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How to talk about family

My sister's husband's nieces and nephews are my...

Talking about your immediate family members in English is fairly simple, but what about all those extended family members or relatives? Some families are incredibly complex, and it can get quite hairy explaining all the connections between you and them. In this post I'll give you some less common vocabulary, as well as 2 diagrams that show different family connections.


Family Members

Your mom, dad and brothers and sisters are generally considered your immediate family, and when you grow up and move out of the house and start your own family, your husband or wife and children also become your immediate family. Basically, it's the family that you live with. Everyone else in your family like your aunts and uncles, cousins, grandparents etc. are called your relatives.

When you get married, you acquire a "new" family, the family of your spouse (husband - man, wife - woman). Your spouse's family is referred to as your in-laws. So, your spouse's mother is your mother in-law, their father is your father in-law, etc. etc.

Imagine you have some children with your first marriage, but then your relationship doesn't work out, so you get a divorce and remarry. Your new spouse also has children, those children become your step children, and you become their step mother or father.

I highly recommend watching the Netflix series Modern Family, it's hilarious and is a great way to understand even the most complex family relationships!

Here are a few terms to remember, as they are often false friends in both Italian and Spanish:

  • parents = mom and dad

  • siblings = brothers and sisters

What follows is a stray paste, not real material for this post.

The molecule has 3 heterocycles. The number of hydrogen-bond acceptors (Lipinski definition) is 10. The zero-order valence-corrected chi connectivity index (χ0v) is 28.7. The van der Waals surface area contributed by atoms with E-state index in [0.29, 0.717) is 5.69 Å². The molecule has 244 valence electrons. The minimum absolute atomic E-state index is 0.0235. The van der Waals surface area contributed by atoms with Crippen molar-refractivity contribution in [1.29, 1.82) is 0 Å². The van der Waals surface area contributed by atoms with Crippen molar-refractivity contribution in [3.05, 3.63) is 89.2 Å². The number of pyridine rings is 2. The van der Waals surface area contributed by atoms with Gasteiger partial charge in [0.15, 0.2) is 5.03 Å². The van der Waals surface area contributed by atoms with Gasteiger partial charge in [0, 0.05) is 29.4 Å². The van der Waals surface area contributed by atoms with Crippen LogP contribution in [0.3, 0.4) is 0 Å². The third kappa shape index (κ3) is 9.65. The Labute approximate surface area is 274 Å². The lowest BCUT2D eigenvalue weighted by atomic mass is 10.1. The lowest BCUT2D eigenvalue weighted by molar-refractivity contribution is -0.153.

• son = boy child

  • daughter = girl child

  • children = sons and daughters (even when they aren't small kids anymore!)

  • relatives = extended family

  • niece = brother or sister's daughter

  • nephew = brother or sister's son

  • grandchild = son or daughter of son or daughter


Family Relationships

You can't choose your family, so perhaps you will get along with them, perhaps not! You might enjoy the company of your parents and siblings, but not of your relatives, or vice versa! If you are a tight knit family, it means you are close to your family members. Other families prefer to see each other only for family gatherings on holidays and birthdays, and that's enough for them. What kind of family connections are common in your country?



  • immediate family: the family that you live with

  • extended family members/relatives: the family that you don't live with

  • get hairy: idiom for - to get or be difficult

  • grow up: to age and mature (only for people and animals, not objects)

  • spouse: your husband or wife

  • in-laws: your husband or wife's family

  • get a divorce: to separate from your spouse

  • step children: the children of your second (or third..) spouse (when you live together)

  • step mother or father: the second (or third..) spouse of one of your parents

  • hilarious: really funny

  • get along with: to have a good relationship with someone

  • tight knit: idiom for - close or very connected

  • to be close to: to have a good relationship with a person

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